Letter to the Editor: Harold Calla — Feb. 6, 2013

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In my six years as the chair of the First Nations Financial Management Board, I have spent many hours consulting First Nations and responding to their needs, and over the years I have noticed big changes in those conversations. 

When I first started, the conversations were usually about fiduciary duty under the Indian Act. Today the conversations are about financial autonomy and the emerging aboriginal economy. This should not be a surprise because the board I represent and its governing legislation, the First Nations Fiscal and Statistical Management Act, were initiatives that originated with First Nations.

The current attention on major resource projects that involve First Nations’ land is very well timed. These projects represent an opportunity for aboriginal people to break free from dependency under the antiquated Indian Act. If Canada’s economic future is tied to energy and natural resource exports then the reality of First Nation participation stemming from the duty to consult and accommodate needs to be embraced by all stakeholders. Participation in revenue sharing and securing equity participation are seen to be necessary elements of the impact benefits agreements that are the result of the duty to consult and accommodate.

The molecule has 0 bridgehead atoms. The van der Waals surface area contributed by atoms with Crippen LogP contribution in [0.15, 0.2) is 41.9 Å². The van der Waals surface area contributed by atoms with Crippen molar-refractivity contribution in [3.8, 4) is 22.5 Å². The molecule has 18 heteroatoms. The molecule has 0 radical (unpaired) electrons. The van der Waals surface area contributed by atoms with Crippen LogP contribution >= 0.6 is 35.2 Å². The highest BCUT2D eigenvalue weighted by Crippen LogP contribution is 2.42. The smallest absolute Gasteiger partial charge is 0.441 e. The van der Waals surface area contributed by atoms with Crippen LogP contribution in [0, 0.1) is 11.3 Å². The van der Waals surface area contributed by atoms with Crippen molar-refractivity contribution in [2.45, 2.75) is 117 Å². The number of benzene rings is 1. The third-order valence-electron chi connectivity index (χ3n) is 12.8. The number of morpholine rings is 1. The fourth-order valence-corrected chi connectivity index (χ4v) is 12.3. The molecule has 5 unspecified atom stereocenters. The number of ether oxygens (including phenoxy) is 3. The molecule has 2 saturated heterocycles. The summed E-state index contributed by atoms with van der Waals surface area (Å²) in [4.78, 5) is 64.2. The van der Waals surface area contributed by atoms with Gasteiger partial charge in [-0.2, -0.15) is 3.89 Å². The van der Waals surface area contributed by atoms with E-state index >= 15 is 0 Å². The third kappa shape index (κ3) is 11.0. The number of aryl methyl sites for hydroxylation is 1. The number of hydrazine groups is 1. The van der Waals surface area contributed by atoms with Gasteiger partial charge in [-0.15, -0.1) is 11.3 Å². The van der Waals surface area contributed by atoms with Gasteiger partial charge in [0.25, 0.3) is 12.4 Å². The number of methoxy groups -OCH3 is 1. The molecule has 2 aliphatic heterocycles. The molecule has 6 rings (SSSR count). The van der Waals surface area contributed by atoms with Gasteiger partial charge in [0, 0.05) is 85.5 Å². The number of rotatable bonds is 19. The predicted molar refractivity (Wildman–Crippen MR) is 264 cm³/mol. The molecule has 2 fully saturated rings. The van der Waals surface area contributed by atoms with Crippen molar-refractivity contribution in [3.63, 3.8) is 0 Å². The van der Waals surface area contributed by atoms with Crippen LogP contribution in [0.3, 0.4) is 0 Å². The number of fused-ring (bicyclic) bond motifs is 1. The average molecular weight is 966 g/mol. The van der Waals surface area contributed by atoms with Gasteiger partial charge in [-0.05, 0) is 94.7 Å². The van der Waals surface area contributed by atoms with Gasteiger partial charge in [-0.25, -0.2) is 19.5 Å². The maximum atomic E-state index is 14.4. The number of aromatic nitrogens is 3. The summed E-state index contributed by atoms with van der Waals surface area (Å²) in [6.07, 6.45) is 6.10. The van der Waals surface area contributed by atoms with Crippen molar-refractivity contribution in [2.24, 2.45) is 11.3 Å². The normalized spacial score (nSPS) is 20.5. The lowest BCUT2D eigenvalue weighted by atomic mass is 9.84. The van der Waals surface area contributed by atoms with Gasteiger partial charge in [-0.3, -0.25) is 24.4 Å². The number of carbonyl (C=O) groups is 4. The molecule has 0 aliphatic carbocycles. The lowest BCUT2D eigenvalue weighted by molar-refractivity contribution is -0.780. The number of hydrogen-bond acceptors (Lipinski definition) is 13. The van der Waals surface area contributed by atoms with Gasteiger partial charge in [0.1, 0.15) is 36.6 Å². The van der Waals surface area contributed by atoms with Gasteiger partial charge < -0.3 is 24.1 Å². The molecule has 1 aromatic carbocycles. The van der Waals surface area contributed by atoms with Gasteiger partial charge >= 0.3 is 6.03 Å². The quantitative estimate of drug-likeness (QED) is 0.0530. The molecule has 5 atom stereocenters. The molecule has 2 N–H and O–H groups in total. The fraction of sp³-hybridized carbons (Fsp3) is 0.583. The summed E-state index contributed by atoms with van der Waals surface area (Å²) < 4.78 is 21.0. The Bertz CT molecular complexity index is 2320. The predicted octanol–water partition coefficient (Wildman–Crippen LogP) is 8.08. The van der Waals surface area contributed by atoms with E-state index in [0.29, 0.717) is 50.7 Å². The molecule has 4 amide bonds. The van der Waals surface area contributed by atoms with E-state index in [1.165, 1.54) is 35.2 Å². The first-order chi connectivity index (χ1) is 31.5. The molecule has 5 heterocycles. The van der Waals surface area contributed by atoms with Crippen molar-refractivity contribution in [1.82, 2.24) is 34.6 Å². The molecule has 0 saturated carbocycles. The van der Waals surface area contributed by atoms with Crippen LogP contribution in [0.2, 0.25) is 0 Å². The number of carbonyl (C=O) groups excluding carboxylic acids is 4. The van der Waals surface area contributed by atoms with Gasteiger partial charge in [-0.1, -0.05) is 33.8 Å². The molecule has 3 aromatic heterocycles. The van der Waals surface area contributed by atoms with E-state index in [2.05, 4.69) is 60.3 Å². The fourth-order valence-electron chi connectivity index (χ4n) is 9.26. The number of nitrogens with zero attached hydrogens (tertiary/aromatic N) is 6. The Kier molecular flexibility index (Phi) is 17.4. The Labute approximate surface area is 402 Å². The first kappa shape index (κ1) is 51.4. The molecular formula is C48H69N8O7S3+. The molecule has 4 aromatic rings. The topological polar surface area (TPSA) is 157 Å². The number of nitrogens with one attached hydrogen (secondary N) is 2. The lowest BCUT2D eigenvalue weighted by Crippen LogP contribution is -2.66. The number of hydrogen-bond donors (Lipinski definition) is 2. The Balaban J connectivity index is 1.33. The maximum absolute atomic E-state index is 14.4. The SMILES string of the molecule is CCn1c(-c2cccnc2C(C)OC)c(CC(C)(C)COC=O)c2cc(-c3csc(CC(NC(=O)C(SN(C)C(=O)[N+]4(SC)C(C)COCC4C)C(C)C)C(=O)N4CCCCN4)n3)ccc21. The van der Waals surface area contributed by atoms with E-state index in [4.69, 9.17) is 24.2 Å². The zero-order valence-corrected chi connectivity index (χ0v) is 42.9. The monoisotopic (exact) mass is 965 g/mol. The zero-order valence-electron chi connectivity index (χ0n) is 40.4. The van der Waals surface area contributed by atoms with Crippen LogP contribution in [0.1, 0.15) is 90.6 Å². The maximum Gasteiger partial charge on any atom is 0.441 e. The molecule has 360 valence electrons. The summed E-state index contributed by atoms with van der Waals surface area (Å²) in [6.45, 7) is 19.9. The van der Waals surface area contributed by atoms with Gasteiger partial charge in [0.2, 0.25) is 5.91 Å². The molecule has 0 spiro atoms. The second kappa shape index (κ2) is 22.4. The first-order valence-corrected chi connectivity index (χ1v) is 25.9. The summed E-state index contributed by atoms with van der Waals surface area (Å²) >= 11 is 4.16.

The success of Canada’s economic strategy is linked to inclusion of First Nations in the development of our economy. The major issue that needs to be overcome is First Nations current inability to access the capital markets to raise the debt and equity in the order of magnitude required for the major initiatives being considered. It is in the national interest for federal and provincial governments to support solutions to this problem.

First Nation participation in these projects, through a share of royalties and equity, will enable communities to plan and build healthy First Nation economies around the country.

Great examples of resource revenue sharing deals already exist, for example, the $3.4-billion agreement between the Grand Council of the Cree and Quebec in 2002. As well, British Columbia’s stance on revenue sharing toward new mining projects emphasizes a strong focus on community development to assist First Nations in achieving their social and economic goals.

Healthy and well-managed First Nation economies that break dependency on the Indian Act and empower First Nations to elevate living standards are in the best interests of all Canadians.

This is why top business leaders in non-aboriginal Canada such as John Manley, president of the Council of Chief Executives, have joined our national chief, Shawn Atleo, in urging governments to make First Nations partners and direct beneficiaries of the country’s bounty of resources.

Five hundred billion dollars in resource development projects in Canada involve land in the hands of First Nations. In addition, Canadian courts have steadfastly upheld the federal duty to consult aboriginal communities on all material matters.

These are just two of the great advantages that well position First Nations in bargaining for access to resource revenue.

Some have argued that these advantages should be used in confrontation with Ottawa. I argue partnership will accomplish far more than brinkmanship. 

To those who are concerned about the environmental impact of resource developments, I would argue that First Nations are better placed to look out for the environment as active stakeholders in these projects.

Our best path forward is by taking an ownership stake in Canada’s economic future.